Man tried to trick university into giving him law degree by pretending to be a former student who’d transitioned
A 30-year-old man tried to trick Durham University into giving him a law degree by pretending he was a former student who had transitioned.
Nathan Hogg contacted the university last year and claimed he was formerly a female student at the institution but had since transitioned to male.
The woman was shocked when she found out the man was trying to steal her Durham University degree.
He was subsequently asked by a staff member to provide the original degree certificate. He claimed he had since lost it. He later provided “a very convincing document” signed in both the woman’s name and his own name in an effort to get a reissued degree certificate with his name.
Hogg’s attempted fraud was uncovered when the real female student contacted the university asking for a reference. Officials then discovered that she had not transitioned and reported the incident to police.
The woman – who is not trans – was shocked when she found out that a man was trying to steal her degree.
The aggravating feature of the case is that the defendant has gone to some effort to further that fraud.
She searched his name online and found a LinkedIn profile belonging to the defendant in which he listed her exact qualification, degree and college results. The woman said she felt “violated and upset” over the incident.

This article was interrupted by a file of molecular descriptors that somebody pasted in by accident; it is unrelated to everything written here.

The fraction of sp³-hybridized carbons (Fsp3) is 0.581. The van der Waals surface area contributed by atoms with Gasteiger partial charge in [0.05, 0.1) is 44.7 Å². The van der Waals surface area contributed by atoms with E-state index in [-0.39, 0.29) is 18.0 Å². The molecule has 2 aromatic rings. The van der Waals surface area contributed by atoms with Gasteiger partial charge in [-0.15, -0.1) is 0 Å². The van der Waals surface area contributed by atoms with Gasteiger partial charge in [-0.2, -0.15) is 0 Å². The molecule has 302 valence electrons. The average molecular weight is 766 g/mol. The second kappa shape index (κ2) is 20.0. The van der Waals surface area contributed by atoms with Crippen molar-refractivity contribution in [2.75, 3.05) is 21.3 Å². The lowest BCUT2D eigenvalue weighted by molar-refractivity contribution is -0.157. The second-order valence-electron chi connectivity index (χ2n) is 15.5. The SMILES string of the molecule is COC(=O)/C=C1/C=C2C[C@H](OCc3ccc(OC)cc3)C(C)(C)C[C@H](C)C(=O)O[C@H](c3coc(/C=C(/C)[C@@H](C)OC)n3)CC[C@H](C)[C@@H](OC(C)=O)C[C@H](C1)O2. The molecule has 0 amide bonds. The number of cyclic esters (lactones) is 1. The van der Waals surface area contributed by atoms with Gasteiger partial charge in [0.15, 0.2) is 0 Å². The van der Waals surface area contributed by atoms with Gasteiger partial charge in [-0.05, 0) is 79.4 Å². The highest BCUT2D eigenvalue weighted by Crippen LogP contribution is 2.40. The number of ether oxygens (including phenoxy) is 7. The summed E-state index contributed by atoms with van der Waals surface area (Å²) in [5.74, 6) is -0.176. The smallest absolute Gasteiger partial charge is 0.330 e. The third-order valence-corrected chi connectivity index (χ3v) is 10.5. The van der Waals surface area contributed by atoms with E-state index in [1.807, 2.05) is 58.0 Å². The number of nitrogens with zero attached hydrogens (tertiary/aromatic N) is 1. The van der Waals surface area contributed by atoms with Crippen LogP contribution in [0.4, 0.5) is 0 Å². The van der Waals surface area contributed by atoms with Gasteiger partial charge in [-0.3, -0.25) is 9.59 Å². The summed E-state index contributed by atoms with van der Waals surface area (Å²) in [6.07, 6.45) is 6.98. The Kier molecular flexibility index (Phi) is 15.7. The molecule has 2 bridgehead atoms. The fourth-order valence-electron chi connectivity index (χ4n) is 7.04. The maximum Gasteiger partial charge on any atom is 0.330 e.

Hogg was reportedly depressed and tried to claim the woman’s degree to make himself “feel better”. He has now pleaded guilty to a charge of fraud by false representation.
Hogg was ordered to pay the victim £500 in compensation.
Prosecutor James Long at South East Northumberland Magistrates’ Court said it was “a very unusual case”.
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He said the victim – who is a trainee solicitor – had graduated with a “good degree” from Durham University.
“The university was contacted by the defendant in December last year purporting to be [the woman], using an email address.
“In the email, he was saying that [the woman] had undergone gender reassignment and was now Nathan Hogg, and could the university issue a new certificate of degree in the new name.
“The aggravating feature of the case is that the defendant has gone to some effort to further that fraud,” he said.
Hogg has no previous convictions but has been cautioned twice for making an article for use in fraud.
He has been ordered to pay the victim £500 in compensation and was sentenced to 120 hours of unpaid work. He must also take part in a rehabilitation activity programme.